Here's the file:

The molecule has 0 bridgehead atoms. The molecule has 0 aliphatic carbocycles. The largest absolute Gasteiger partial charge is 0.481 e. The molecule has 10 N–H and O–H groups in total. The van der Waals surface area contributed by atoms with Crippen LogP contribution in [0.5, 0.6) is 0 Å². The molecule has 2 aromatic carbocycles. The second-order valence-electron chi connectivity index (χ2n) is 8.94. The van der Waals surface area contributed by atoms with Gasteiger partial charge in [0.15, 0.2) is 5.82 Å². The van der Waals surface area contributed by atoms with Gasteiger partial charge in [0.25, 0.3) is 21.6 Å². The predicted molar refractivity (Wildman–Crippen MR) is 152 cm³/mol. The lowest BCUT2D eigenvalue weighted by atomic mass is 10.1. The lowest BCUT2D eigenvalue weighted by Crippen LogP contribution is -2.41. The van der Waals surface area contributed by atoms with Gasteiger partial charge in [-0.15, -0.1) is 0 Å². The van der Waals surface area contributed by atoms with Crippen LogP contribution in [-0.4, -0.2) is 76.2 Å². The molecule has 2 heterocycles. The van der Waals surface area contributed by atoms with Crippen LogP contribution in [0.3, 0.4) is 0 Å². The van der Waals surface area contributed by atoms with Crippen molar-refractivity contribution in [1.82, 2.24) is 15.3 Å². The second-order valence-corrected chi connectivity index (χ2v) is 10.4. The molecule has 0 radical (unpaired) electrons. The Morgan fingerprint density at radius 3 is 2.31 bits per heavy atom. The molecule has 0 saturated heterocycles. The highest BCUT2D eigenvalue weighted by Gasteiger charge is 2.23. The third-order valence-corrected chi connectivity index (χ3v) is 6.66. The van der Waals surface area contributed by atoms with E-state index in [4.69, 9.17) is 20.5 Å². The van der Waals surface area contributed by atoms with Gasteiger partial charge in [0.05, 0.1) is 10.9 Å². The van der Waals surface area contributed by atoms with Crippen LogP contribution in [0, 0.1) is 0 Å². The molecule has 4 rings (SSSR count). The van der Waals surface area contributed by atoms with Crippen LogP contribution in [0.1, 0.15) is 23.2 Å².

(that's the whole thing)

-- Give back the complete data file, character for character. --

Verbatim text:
The molecule has 0 bridgehead atoms. The molecule has 0 aliphatic carbocycles. The largest absolute Gasteiger partial charge is 0.481 e. The molecule has 10 N–H and O–H groups in total. The van der Waals surface area contributed by atoms with Crippen LogP contribution in [0.5, 0.6) is 0 Å². The molecule has 2 aromatic carbocycles. The second-order valence-electron chi connectivity index (χ2n) is 8.94. The van der Waals surface area contributed by atoms with Gasteiger partial charge in [0.15, 0.2) is 5.82 Å². The van der Waals surface area contributed by atoms with Gasteiger partial charge in [0.25, 0.3) is 21.6 Å². The predicted molar refractivity (Wildman–Crippen MR) is 152 cm³/mol. The lowest BCUT2D eigenvalue weighted by atomic mass is 10.1. The lowest BCUT2D eigenvalue weighted by Crippen LogP contribution is -2.41. The van der Waals surface area contributed by atoms with Gasteiger partial charge in [-0.15, -0.1) is 0 Å². The van der Waals surface area contributed by atoms with Crippen LogP contribution in [-0.4, -0.2) is 76.2 Å². The molecule has 2 heterocycles. The van der Waals surface area contributed by atoms with Crippen LogP contribution in [0.3, 0.4) is 0 Å². The van der Waals surface area contributed by atoms with Crippen molar-refractivity contribution in [1.82, 2.24) is 15.3 Å². The second-order valence-corrected chi connectivity index (χ2v) is 10.4. The molecule has 0 radical (unpaired) electrons. The Morgan fingerprint density at radius 3 is 2.31 bits per heavy atom. The molecule has 0 saturated heterocycles. The highest BCUT2D eigenvalue weighted by Gasteiger charge is 2.23. The third-order valence-corrected chi connectivity index (χ3v) is 6.66. The van der Waals surface area contributed by atoms with E-state index in [4.69, 9.17) is 20.5 Å². The van der Waals surface area contributed by atoms with Gasteiger partial charge in [0.05, 0.1) is 10.9 Å². The van der Waals surface area contributed by atoms with Crippen LogP contribution in [0, 0.1) is 0 Å². The molecule has 4 rings (SSSR count). The van der Waals surface area contributed by atoms with Crippen LogP contribution in [0.1, 0.15) is 23.2 Å².